Thalamus Anatomy, Function, & Disorders

The thalamus is situated at the core of the diencephalon, which is a part of the forebrain, and also contains the hypothalamus, epithalamus, and subthalamus.

The thalamus is often described as the brain’s relay station as a great deal of information that reaches the cerebral cortex first stops in the thalamus before being sent to its destination.

All of our senses, except smell, are outed through the thalamus before being directed to other areas of the brain for processing.

There are two thalami, one in each hemisphere of the brain. They lie above the brain stem and the midbrain (or mesencephalon), which allows for connections of nerve fibers to reach the cerebral cortex in all directions.

This structure of the brain can relay and integrate a variety of motor and sensory signals between the higher centers of the brain and the peripheries.

The thalamus is mostly comprised of grey matter but is also surrounded by two layers of white matter. They are oval-shaped in appearance, almost looking like eggs, with two protuberances on the surface.

One of these is known as the medial geniculate bodies, which are important for the processing of auditory information. The other is the lateral geniculate bodies, which are responsible for the processing of visual sensory inputs.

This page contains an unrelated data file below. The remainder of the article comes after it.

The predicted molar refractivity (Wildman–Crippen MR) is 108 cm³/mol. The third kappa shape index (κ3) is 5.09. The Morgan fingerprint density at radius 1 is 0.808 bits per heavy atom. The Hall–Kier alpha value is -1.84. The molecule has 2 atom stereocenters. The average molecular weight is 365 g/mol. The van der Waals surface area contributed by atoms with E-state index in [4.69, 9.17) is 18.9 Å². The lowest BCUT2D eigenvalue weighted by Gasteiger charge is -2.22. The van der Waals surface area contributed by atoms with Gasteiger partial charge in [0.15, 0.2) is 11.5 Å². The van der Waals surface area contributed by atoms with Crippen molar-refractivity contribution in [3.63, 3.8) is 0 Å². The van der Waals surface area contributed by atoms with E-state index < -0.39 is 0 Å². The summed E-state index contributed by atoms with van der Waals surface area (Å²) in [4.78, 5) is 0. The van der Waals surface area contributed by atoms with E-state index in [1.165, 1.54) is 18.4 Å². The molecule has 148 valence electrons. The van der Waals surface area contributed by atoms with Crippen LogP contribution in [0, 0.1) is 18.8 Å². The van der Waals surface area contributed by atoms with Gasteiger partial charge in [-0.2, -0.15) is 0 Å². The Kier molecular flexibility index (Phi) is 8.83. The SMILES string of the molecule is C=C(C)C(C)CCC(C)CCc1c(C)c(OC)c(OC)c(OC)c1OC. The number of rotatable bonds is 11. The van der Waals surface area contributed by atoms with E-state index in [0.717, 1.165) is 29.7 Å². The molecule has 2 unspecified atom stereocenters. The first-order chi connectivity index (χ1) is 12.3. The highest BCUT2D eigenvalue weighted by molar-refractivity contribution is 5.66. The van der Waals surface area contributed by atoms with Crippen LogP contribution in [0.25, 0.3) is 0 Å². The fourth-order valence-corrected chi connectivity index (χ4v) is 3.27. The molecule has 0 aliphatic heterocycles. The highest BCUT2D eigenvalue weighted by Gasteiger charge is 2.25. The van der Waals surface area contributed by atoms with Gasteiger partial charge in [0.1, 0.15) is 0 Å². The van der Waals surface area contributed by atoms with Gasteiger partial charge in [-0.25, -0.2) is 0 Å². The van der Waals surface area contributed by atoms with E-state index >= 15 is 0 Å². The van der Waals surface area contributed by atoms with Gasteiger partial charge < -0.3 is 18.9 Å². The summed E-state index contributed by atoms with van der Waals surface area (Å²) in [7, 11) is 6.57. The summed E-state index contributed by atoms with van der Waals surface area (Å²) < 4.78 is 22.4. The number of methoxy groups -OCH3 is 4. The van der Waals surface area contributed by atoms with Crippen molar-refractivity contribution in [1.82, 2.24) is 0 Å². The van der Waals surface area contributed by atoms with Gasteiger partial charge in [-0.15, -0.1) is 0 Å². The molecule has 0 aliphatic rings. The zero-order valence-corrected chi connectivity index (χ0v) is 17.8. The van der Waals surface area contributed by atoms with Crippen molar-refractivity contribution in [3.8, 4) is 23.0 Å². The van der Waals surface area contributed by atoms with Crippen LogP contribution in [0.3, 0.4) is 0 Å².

The thalamus is made up of different types of nuclei, each of which serves a unique purpose, from relaying sensory and motor signals to the regulation of consciousness and alertness.


As the thalamus is heavily involved in relaying information between the cortex and the brain stem, as well as within different cortical structures, it contributes to many brain processes.

Historically believed to only be related to sensory relay in visual, auditory, somatosensory, and gustatory systems, it has since been found to be involved in many other functions beyond these.

Below is a list of some of the associated functions:

  • Contributions to perception
  • Relaying motor information
  • Relaying sensory information
  • Role in memory
  • Alertness and attention
  • Consciousness and awareness
  • Role in cognition